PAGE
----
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Aircraft Exhaust, courtesy Aircraft Spruce

Engine Exhaust Systems

If we want to fly our aircraft for years to come without disturbing our neighbors with the noise coming from our engines we need to take measures to silence the exhaust. In some countries its required by law and they classify the aircraft in noise categories which are coupled to the landing fees. The less noise your aircraft emits the less you pay.

A basic exhaust system should be able to carry the heat and gases away from the engine without creating a fire hazard or leaking poisonous gases (CO or Carbon Monoxide) into the cockpit/cabin. It also should be easy to maintain and repair if necessary.

But one can not bolt a pipe to the engine and be done with it. Even the exhaust is bound by rules based on safety reasoning helping to make sure that the gases are routed away from the cabin and do not create a fire hazard.

Mufflers Rules & Design

There are a number of rules developed concerning aircraft exhaust systems and FAA FAR 23.1123 says that:

(a) Each exhaust system must be fireproof and corrosion-resistant, and must have means to prevent failure due to expansion by operating temperatures.
(b) Each exhaust system must be supported to withstand the vibration and inertia loads to which it may be subjected in operation.
(c) Parts of the system connected to components between which relative motion could exist must have means for flexibility.

Although this is not mandatory for experimental aircraft, it shows wisdom that you do follow to these rules. As already said: its all about safety.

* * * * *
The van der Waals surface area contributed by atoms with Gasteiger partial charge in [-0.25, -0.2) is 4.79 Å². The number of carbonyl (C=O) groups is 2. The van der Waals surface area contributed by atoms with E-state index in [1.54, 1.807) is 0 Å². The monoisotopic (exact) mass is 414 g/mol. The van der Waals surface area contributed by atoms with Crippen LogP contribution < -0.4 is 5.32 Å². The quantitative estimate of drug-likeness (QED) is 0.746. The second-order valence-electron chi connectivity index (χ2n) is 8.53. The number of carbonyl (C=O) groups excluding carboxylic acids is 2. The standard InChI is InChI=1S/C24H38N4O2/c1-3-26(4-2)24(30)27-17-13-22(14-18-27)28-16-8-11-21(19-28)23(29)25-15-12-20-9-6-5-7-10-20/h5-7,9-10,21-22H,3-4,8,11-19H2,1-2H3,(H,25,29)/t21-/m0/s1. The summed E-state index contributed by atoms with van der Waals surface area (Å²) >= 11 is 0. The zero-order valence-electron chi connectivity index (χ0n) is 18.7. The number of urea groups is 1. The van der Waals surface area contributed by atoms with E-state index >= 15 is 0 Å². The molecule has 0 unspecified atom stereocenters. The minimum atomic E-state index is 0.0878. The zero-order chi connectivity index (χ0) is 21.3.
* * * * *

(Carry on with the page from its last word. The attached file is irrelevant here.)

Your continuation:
If you build your own exhaust then you need to take some things into consideration while doing so. Not in any particular order, these are listed below:


As you can imagine, hot exhaust gases need to kept away from other parts inside the engine cowling. When installing a new exhaust or your own design you might need to cut and weld to fit it. Or you may need to modify the cowling so that it is well clear of the hot pipes.

Stack type

Vintage aircraft sometimes have these short stacks on each side of the engine as 'exhaust'. Which is perfect for these old timers. They do are easy to maintain and inspect, have no back pressure and keep the exhaust valves cool. But a major drawback is that they are not really quiet. Which is nowadays not the way to go for every day use aircraft.

ROTEC, Collector Ring


With a manifold all the separate stacks joins together in one tailpipe and the engine is much, much quieter. One can build a tailpipe on each side of the engine. Some radial engines, notably the Rotec, have a beautiful exhaust system where each cylinder stack is connected to a collector ring and this gives the engine its great radial sound from the good old and these days.


To reduce back pressure the exhaust is ported into the tailpipe in the correct firing order. This can increase the engine RPM by 100, thus giving more power and greater fuel economy. Crossing these stacks can be a real challenge under the cowling of some aircraft models.

As the engine will not sit still in its mount, you need to use ball and slip joints to account for any movement of the exhaust pipes. All taken together, the cross-over system is more complex.

Back pressure

As the exhaust runs through the tailpipe it pushes any air (or exhaust gases form other cylinders) in it outward. Thus the pressure rises. If this tailpipe pressure becomes higher than ambient pressure the engine must 'push' the exhaust against it and this costs power. This then can not be used to drive the propeller.

Cross-over Aircraft Exhaust, courtesy Aircraft Spruce

Some engine types (two stroke gasoline engines) need back pressure to operate, but we need to make sure that any exhaust pipe is large enough and that no sharp bends are present in the system to keep the pressure as low as possible.


Exhaust gases need to be expelled by the engine with ease. The exhaust needs also to clear the aircraft fuselage so that the gases are exhausted to the rear utilizing any energy that is left as a form of jet exhaust. You might need to insulate certain parts under the fuselage to protect them from the heat.

Make sure that the propeller slipstream, which flows around the fuselage, doesn't push the exhaust back into the cabin through any rear air vent, intake or window.

Written by EAI.

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